…life in the broken places…

I read a short article a few years ago about a certain type of South American ant colony that seemed to function with a unique selflessness. As these ants would go out to search for food their ranks would inevitably encounter holes and gaps in the terrain. For a company of ants a dime sized hole could really impede progress in a significant way. So there were some of these ants that would stretch themselves across the gaps and allow the rest of the battalion to walk on their back across the divide, saving time and energy for the majority. All this is accomplished at the expense of the well-being of the sacrificial ant.

I’ve used this story in speaking of Christian community and the church. And I continue to believe it is illustrative of the way we are supposed to treat each other in God’s new society. However, it wasn’t until this morning that I thought of that principle again and began to ponder a wider set of implications for it. It was Paul’s sometimes soothing, sometimes scathing letter to the Galatians that sparked these thoughts in me.

Galatians 3:13-14

Christ redeemed us from the curse of the law by becoming a curse for us – for it is written, “Cursed is everyone who is hanged on a tree” – so that in Christ Jesus the blessing of Abraham might come to the Gentiles, so that we might receive the promised Spirit through faith.

I am forced to wonder, somewhat nervously, if we are not only supposed to apply this sacrificial humility to our brothers and sisters in Christ, but also to those that do not know Him. I know that there will be some collective gasping from the mouths of those that functionally believe that we are a “mighty army of light”, sent by God to destroy the darkness, not surrender to it. However, as I read this text this morning I was once again shaken by the reality of the way the Gospel seems to work. It was the holiest of men, the perfect Godman, Jesus Christ that modeled this practice for us as He went, willingly, to the cross. No one would ever accuse Jesus of soft-peddling sin or unrighteousness, no one would believe that Christ was any less than fully against the brokenness that sin had brought into the world. But, it was the way that Jesus dealt with sin that was so inimitably revolutionary.  He didn’t deal with it as any king, despot, or military commander had ever done in history. He became a sort of Trojan horse as He lured evil into believing that it had defeated Him, and then, as Jesus was carried into the headquarters of sin, the grave, there was an explosion of grace that completely disabled their operations. And all of this was accomplished when He laid Himself over the point of separation between man and God and invited the thieves, bandits, murders, misfits, and societal dregs to walk on His back into the land of the living.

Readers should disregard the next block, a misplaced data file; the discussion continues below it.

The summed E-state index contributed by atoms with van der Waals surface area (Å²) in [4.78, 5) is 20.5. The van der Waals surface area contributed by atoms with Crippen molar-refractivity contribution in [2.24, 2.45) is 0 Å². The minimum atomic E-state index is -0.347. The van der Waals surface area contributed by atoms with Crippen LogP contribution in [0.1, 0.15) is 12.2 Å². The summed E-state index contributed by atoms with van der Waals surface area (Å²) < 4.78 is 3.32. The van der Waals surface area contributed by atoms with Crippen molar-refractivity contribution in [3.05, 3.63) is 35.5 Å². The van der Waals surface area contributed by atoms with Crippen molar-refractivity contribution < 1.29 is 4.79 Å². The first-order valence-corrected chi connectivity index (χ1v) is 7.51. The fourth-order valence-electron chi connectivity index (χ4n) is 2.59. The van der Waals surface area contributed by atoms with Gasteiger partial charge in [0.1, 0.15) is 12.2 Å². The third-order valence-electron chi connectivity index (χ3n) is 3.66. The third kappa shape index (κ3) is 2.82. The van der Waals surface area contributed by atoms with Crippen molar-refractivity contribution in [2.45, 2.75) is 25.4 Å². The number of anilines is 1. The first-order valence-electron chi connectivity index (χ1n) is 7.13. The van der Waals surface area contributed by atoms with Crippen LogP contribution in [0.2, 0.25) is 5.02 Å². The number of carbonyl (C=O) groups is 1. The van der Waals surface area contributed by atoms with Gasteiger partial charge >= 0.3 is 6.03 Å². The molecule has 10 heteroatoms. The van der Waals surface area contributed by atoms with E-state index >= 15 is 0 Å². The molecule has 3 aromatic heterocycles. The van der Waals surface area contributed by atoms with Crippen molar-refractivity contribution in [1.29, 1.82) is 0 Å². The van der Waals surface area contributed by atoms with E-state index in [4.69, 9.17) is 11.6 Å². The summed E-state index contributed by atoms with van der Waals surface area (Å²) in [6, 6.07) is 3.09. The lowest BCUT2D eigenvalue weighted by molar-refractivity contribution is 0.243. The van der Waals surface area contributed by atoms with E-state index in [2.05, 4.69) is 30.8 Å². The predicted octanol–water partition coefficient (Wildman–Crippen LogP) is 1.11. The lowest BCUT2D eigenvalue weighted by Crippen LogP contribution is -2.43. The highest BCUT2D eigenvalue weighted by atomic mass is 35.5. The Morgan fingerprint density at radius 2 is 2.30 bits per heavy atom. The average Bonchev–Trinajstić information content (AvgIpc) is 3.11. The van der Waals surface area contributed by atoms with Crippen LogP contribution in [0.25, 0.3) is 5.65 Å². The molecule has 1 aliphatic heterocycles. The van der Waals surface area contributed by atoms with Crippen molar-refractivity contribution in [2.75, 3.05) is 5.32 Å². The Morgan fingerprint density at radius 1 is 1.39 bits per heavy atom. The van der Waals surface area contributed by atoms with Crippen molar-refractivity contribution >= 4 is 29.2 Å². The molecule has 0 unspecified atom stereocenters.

I obviously do not believe that any amount of sacrifice I could ever make would make a dent in spiritual enemies, but I do fully believe that I can become an access point and an open door that can help someone step into the fullness of God’s grace. But it requires me to find fractured places and fractured people around me. Paul instructed elsewhere for his readers to “follow me as I follow Christ”, and in doing so he grabbed one side of the gap and hung his toes on the other edge and said, “here, this is best way to find fullness and joy…use me to find Jesus.”

This is the way of the Christian revolution. It has been empirically verified historically that whenever and wherever the Church is pressed and trampled on, in those places, revival springs forth. Sometimes that means laying down our lives, sometimes it means laying down our cultural opinions, sometimes it means laying down our political dogmas, but all the time it means laying aside our safety and comfort for the sake of those who are in need.

Admittedly I am not very good at this. I am much better at finding people with good, strong backs who can be walked on than I am at being walked on myself. I’m more than somewhat opinionated, and I’m rarely convinced that I’m wrong (though I guess I have been once or twice (-:), but it is those very types of things that are best suited for walking on to create great footbridges for people who don’t need to be beaten with my certainties as much as they need to find a way to cross from their fractured and broken existence into the beauty and grace of Jesus’ presence.

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